When I think about grilled chicken breasts, I immediately picture my college dorm dining hall. I’ve heard enough horror stories from other schools to know that we had it pretty good, food quality- and variety-wise: a decent salad bar, pasta with rotating sauce choices, more types of cereal than I could get through in a week (I tried my best). And under a heat lamp, in the corner of the flattop station where you could order a burger or wrap, lived a mountain of char-lined grilled chicken breasts.
I eschewed the chicken pile for a long time—months, which felt like forever freshman year—in favor of things that seemed more interesting or exciting to eat for lunch and dinner. But by the time spring quarter rolled around and I was dying for a kitchen of my own, the heap called out to me, in large part because I could use those boneless chicken breasts to fashion a meal that was entirely mine. We may look plain, said the chicken, its grill marks dark and perfectly even from the dining hall’s industrial grill. But we can be anything you want.
Whole books have been written on the subject of doctoring up dining hall food, and the ubiquitous grilled chicken breast always plays an important role; even [redacted] years after graduation, I still turn to that straightforward, versatile protein to add something extra to whatever I’m already making. Alone, a grilled chicken breast can be a simple main, especially when topped with a drizzle of salsa verde or romesco. Whole, it shines on a bun or between slices of bread. Sliced, it’s ideal on a salad or grain bowl, in tacos or a burrito, or stuffed inside a pita. Chances are, whatever’s on the menu could only be improved by adding a grilled chicken breast—especially one that is flavorful enough to buck the cut’s stereotype as bland filler. Having a bold standby recipe in your back pocket is important insurance against what’s-for-dinner decision paralysis.
This recipe is a variation on my mom’s go-to chicken marinade, which I love for more reasons than the fact that I’ve been eating it for decades. First, the mixture itself is a punchy combination of shallot, garlic, sherry vinegar, and citrus juice—both lemon and lime. It’s powerful enough to deeply flavor the meat rather than just living on its outermost layer, so you really do taste those aromatics in every bite. And it’s made entirely of things I usually already have in my pantry, so no special shopping trip is required.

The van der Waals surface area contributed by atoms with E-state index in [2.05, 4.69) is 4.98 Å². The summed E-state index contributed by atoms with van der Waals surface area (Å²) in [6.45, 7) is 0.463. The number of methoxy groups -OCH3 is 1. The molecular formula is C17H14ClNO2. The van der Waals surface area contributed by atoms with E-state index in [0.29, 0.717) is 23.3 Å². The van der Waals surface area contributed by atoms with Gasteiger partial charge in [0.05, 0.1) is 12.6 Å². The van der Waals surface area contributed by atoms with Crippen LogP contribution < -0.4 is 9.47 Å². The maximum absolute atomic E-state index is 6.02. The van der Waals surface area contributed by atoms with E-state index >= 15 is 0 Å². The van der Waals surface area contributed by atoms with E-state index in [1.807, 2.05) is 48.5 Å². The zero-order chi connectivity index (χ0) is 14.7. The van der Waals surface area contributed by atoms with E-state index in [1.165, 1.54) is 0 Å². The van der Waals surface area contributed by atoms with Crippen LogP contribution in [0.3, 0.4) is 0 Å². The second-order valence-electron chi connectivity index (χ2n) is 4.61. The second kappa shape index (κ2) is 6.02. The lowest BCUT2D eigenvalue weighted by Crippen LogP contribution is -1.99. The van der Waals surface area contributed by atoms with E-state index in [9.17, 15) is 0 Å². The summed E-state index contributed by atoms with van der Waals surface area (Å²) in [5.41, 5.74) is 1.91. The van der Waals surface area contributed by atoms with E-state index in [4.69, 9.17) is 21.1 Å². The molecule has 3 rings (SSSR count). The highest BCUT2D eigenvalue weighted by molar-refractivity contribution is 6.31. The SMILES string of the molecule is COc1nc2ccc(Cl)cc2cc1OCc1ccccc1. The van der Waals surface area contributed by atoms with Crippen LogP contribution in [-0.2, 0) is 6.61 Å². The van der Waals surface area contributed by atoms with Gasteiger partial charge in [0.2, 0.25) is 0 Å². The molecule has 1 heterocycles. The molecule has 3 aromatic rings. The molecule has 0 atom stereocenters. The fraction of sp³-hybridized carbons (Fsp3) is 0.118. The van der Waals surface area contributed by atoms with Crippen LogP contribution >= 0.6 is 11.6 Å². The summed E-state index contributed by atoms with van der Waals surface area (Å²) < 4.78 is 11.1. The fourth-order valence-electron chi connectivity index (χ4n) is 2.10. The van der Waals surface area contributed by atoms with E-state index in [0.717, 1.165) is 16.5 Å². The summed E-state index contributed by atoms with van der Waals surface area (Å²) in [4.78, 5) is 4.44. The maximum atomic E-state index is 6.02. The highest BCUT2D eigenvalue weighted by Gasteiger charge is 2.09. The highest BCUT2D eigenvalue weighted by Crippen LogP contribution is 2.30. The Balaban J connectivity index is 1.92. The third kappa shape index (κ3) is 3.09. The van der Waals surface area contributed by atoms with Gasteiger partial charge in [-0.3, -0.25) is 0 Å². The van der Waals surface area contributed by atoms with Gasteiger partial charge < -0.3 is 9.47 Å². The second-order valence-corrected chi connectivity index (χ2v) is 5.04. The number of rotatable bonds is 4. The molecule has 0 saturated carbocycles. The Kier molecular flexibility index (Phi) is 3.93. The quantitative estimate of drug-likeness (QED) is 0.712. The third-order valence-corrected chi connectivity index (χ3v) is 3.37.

Second, this chicken cooks really well: The pinch of sugar in the marinade encourages char (I like a chicken breast that’s well blackened in spots, to get my money’s worth for lighting the grill or heating up the grill pan), and the salt and fridge time keep the meat juicy and tender. You don’t need a ton of advance warning to reap all these benefits either. Just 30 minutes of marinating is enough to really make an impact on your chicken—and due to the citrus juice, you don’t want to let it sit for longer than four hours anyway. If you portion off a bit of the marinade separately before adding the meat, you even have a built-in sauce to spoon over at the end.
Once the grill is going, you just need five to seven minutes per side for the meat to cook through—keeping an eye on the internal temperature (we’re aiming for 160°F before resting) will make sure you’re not winding up with dry, overcooked meat.
Cobbling together veggie and rice bowls in my college dining hall—topped with a grilled chicken breast pulled from the heat lamp heap—was my small way of tapping into the freedom of cooking that I lost while living in a dorm. But even now that I have all the freedom in the world to make whatever I want for dinner (brag), the pull of grilled chicken is still strong. I usually make a few breasts at a time so I have extras to stow in the freezer for days when whisking a marinade together is too much to handle; it’s not a mountain of chicken, but it’s enough for me and wherever dinner takes me.
For more information please see the list of Chicken breat on the grill